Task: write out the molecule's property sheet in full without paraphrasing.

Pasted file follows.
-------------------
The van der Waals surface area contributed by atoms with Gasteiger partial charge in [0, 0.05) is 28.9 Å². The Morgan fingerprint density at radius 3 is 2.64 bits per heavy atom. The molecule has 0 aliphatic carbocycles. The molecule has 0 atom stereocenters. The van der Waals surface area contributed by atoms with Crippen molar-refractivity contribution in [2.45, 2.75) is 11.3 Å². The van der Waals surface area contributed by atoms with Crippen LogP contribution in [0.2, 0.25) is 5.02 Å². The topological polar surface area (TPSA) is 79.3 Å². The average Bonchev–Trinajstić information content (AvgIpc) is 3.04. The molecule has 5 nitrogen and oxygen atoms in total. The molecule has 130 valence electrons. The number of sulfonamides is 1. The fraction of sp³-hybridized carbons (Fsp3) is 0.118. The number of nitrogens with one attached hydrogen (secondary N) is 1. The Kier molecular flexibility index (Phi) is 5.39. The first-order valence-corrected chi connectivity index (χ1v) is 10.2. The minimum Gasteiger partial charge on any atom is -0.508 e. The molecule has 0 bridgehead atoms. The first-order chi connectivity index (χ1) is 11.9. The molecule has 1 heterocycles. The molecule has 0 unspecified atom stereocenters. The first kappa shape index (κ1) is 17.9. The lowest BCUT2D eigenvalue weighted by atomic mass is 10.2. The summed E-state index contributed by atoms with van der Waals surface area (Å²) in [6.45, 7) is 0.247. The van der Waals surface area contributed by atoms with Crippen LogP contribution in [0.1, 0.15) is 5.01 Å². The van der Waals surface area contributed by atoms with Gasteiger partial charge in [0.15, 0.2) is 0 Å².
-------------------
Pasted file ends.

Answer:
The van der Waals surface area contributed by atoms with Gasteiger partial charge in [0, 0.05) is 28.9 Å². The Morgan fingerprint density at radius 3 is 2.64 bits per heavy atom. The molecule has 0 aliphatic carbocycles. The molecule has 0 atom stereocenters. The van der Waals surface area contributed by atoms with Crippen molar-refractivity contribution in [2.45, 2.75) is 11.3 Å². The van der Waals surface area contributed by atoms with Crippen LogP contribution in [0.2, 0.25) is 5.02 Å². The topological polar surface area (TPSA) is 79.3 Å². The average Bonchev–Trinajstić information content (AvgIpc) is 3.04. The molecule has 5 nitrogen and oxygen atoms in total. The molecule has 130 valence electrons. The number of sulfonamides is 1. The fraction of sp³-hybridized carbons (Fsp3) is 0.118. The number of nitrogens with one attached hydrogen (secondary N) is 1. The Kier molecular flexibility index (Phi) is 5.39. The first-order valence-corrected chi connectivity index (χ1v) is 10.2. The minimum Gasteiger partial charge on any atom is -0.508 e. The molecule has 0 bridgehead atoms. The first-order chi connectivity index (χ1) is 11.9. The molecule has 1 heterocycles. The molecule has 0 unspecified atom stereocenters. The first kappa shape index (κ1) is 17.9. The lowest BCUT2D eigenvalue weighted by atomic mass is 10.2. The summed E-state index contributed by atoms with van der Waals surface area (Å²) in [6.45, 7) is 0.247. The van der Waals surface area contributed by atoms with Crippen LogP contribution in [0.1, 0.15) is 5.01 Å². The van der Waals surface area contributed by atoms with Gasteiger partial charge in [0.15, 0.2) is 0 Å².